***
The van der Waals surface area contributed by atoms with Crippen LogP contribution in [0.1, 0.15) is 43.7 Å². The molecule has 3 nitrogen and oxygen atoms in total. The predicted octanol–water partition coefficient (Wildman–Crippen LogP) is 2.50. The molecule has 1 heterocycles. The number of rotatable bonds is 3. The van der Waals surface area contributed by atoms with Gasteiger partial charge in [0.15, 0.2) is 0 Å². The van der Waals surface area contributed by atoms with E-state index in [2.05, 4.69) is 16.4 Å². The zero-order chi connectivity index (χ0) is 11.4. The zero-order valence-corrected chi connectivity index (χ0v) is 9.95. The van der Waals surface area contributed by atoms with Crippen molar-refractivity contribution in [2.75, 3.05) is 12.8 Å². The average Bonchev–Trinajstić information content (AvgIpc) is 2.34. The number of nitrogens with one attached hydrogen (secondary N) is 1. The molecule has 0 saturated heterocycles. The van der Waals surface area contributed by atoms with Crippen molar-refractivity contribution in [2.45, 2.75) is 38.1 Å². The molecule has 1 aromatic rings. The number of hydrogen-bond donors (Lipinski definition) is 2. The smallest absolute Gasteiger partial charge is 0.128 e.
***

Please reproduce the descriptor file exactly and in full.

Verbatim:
The van der Waals surface area contributed by atoms with Crippen LogP contribution in [0.1, 0.15) is 43.7 Å². The molecule has 3 nitrogen and oxygen atoms in total. The predicted octanol–water partition coefficient (Wildman–Crippen LogP) is 2.50. The molecule has 1 heterocycles. The number of rotatable bonds is 3. The van der Waals surface area contributed by atoms with Gasteiger partial charge in [0.15, 0.2) is 0 Å². The van der Waals surface area contributed by atoms with E-state index in [2.05, 4.69) is 16.4 Å². The zero-order chi connectivity index (χ0) is 11.4. The zero-order valence-corrected chi connectivity index (χ0v) is 9.95. The van der Waals surface area contributed by atoms with Crippen molar-refractivity contribution in [2.75, 3.05) is 12.8 Å². The average Bonchev–Trinajstić information content (AvgIpc) is 2.34. The number of nitrogens with one attached hydrogen (secondary N) is 1. The molecule has 0 saturated heterocycles. The van der Waals surface area contributed by atoms with Crippen molar-refractivity contribution in [2.45, 2.75) is 38.1 Å². The molecule has 1 aromatic rings. The number of hydrogen-bond donors (Lipinski definition) is 2. The smallest absolute Gasteiger partial charge is 0.128 e.